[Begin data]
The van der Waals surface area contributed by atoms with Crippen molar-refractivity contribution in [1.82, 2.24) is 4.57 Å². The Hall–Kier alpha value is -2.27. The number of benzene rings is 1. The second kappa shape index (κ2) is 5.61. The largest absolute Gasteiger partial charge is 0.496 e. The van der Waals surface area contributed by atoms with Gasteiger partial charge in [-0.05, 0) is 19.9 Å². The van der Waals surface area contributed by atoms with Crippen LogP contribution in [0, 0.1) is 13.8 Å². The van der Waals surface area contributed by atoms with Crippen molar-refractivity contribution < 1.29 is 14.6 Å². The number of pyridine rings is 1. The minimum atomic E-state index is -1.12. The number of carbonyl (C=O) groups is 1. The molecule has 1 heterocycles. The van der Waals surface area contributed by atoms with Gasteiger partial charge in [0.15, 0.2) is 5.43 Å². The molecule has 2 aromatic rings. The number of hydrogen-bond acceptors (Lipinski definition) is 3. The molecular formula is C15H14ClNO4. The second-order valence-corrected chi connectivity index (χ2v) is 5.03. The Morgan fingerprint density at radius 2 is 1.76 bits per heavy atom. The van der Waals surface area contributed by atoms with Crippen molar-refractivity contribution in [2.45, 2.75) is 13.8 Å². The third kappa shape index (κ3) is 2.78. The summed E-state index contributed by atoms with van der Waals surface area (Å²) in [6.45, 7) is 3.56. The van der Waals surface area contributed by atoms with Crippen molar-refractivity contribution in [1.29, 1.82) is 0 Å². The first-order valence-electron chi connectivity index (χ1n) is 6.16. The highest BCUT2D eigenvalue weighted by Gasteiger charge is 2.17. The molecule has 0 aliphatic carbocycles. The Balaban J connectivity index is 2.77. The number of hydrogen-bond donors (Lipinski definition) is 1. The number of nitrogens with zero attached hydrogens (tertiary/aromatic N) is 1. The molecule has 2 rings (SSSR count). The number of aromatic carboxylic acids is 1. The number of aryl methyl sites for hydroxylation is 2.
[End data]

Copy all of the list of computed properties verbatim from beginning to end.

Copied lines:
The van der Waals surface area contributed by atoms with Crippen molar-refractivity contribution in [1.82, 2.24) is 4.57 Å². The Hall–Kier alpha value is -2.27. The number of benzene rings is 1. The second kappa shape index (κ2) is 5.61. The largest absolute Gasteiger partial charge is 0.496 e. The van der Waals surface area contributed by atoms with Gasteiger partial charge in [-0.05, 0) is 19.9 Å². The van der Waals surface area contributed by atoms with Crippen LogP contribution in [0, 0.1) is 13.8 Å². The van der Waals surface area contributed by atoms with Crippen molar-refractivity contribution < 1.29 is 14.6 Å². The number of pyridine rings is 1. The minimum atomic E-state index is -1.12. The number of carbonyl (C=O) groups is 1. The molecule has 1 heterocycles. The van der Waals surface area contributed by atoms with Gasteiger partial charge in [0.15, 0.2) is 5.43 Å². The molecule has 2 aromatic rings. The number of hydrogen-bond acceptors (Lipinski definition) is 3. The molecular formula is C15H14ClNO4. The second-order valence-corrected chi connectivity index (χ2v) is 5.03. The Morgan fingerprint density at radius 2 is 1.76 bits per heavy atom. The van der Waals surface area contributed by atoms with Crippen molar-refractivity contribution in [2.45, 2.75) is 13.8 Å². The third kappa shape index (κ3) is 2.78. The summed E-state index contributed by atoms with van der Waals surface area (Å²) in [6.45, 7) is 3.56. The van der Waals surface area contributed by atoms with Crippen molar-refractivity contribution in [1.29, 1.82) is 0 Å². The first-order valence-electron chi connectivity index (χ1n) is 6.16. The highest BCUT2D eigenvalue weighted by Gasteiger charge is 2.17. The molecule has 0 aliphatic carbocycles. The Balaban J connectivity index is 2.77. The number of hydrogen-bond donors (Lipinski definition) is 1. The number of nitrogens with zero attached hydrogens (tertiary/aromatic N) is 1. The molecule has 2 rings (SSSR count). The number of aromatic carboxylic acids is 1. The number of aryl methyl sites for hydroxylation is 2.